Theoretical Background

MANOS is a community development initiative that implements a sociological model of development in a rural community in Nicaragua. Essentially its main goal is to strengthen the community’s capacity to identify and target community-wide health problems, so that the resources MANOS brings actually address community problems and leverage community-driven solutions.

I give this as background because some of the tenets of MANOS are helpful for thinking about broader problems in international development.  For example, MANOS prizes inclusivity of all community members. This is crucial for ensuring that projects are community-led; if people feel that their voices are heard, they will have ownership over a project and be invested in its efficacy and sustainability. Think about this in your own life—if you’re working on a group project and no one asks for your opinion, nor listens when you try to speak up, how invested will you be in the success of the project? You probably won’t care, because it’s not your own. And you would probably feel resentful toward the other group members, and make a point not to engage in another project with them. This is the concept of marginalization at its core, and is the experience of so many people in developing countries.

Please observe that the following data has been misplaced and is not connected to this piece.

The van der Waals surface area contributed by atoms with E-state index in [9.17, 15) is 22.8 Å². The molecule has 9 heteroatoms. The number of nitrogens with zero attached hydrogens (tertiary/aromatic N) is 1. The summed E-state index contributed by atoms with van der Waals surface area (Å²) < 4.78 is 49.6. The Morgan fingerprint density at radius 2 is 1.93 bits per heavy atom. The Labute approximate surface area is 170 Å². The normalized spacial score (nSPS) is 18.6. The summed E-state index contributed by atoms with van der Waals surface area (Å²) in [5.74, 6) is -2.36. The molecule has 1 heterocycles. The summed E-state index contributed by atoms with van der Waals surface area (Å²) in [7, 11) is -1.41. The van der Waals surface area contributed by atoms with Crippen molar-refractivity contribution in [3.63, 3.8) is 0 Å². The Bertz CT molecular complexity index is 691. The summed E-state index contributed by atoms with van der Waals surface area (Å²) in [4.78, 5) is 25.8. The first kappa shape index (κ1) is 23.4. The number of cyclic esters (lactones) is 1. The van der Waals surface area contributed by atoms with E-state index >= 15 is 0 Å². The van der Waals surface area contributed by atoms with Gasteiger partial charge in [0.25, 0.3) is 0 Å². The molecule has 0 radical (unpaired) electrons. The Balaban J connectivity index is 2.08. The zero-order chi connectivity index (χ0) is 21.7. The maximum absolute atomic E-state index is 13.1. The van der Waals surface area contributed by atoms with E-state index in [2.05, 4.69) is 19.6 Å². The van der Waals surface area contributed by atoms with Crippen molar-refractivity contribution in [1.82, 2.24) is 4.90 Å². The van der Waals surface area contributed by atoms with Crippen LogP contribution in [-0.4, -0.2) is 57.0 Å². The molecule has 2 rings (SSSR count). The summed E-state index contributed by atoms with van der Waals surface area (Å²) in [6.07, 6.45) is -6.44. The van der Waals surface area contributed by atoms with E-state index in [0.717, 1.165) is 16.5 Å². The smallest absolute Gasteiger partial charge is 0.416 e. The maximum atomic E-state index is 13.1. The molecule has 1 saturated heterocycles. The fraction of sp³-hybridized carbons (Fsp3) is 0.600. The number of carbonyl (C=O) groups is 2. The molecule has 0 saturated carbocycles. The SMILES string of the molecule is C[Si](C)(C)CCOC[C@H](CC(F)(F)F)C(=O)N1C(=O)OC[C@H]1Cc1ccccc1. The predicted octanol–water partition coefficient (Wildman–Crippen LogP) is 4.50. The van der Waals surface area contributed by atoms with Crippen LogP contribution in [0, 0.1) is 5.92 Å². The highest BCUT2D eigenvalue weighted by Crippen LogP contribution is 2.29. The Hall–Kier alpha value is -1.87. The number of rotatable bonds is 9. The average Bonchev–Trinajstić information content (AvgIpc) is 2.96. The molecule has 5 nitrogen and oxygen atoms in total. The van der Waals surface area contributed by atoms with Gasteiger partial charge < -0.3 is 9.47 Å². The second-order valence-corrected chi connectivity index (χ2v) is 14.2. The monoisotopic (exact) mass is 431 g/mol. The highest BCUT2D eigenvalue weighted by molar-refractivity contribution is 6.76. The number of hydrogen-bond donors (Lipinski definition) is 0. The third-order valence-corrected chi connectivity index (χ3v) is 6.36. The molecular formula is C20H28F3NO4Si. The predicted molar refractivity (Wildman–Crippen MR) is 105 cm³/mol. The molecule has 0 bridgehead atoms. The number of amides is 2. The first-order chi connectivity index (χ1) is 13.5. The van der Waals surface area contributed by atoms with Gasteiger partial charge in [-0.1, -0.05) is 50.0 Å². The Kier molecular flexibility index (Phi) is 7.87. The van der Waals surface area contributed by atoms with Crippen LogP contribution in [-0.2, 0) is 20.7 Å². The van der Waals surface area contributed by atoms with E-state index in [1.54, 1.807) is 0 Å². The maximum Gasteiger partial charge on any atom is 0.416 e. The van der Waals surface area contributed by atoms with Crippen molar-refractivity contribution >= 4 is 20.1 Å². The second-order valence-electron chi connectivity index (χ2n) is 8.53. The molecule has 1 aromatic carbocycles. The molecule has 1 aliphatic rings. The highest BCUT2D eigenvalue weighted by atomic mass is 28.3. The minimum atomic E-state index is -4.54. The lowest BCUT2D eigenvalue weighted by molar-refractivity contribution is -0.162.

I thought about this when considering this project. How do you connect three vastly different aspects of development? –and three vastly different kinds of actors who generally don’t interact? If I were to develop a tool to connect these different actors, how would I go about ensuring that everyone is committed to its efficacy and sustainability? Applying the MANOS concept here, if you want to involve vastly different kinds of people in a project, then ask and listen first.

I wanted this project to be built around that concept. Listening to the real experiences of development practitioners, policymakers, and researchers and integrating that into a practical solution.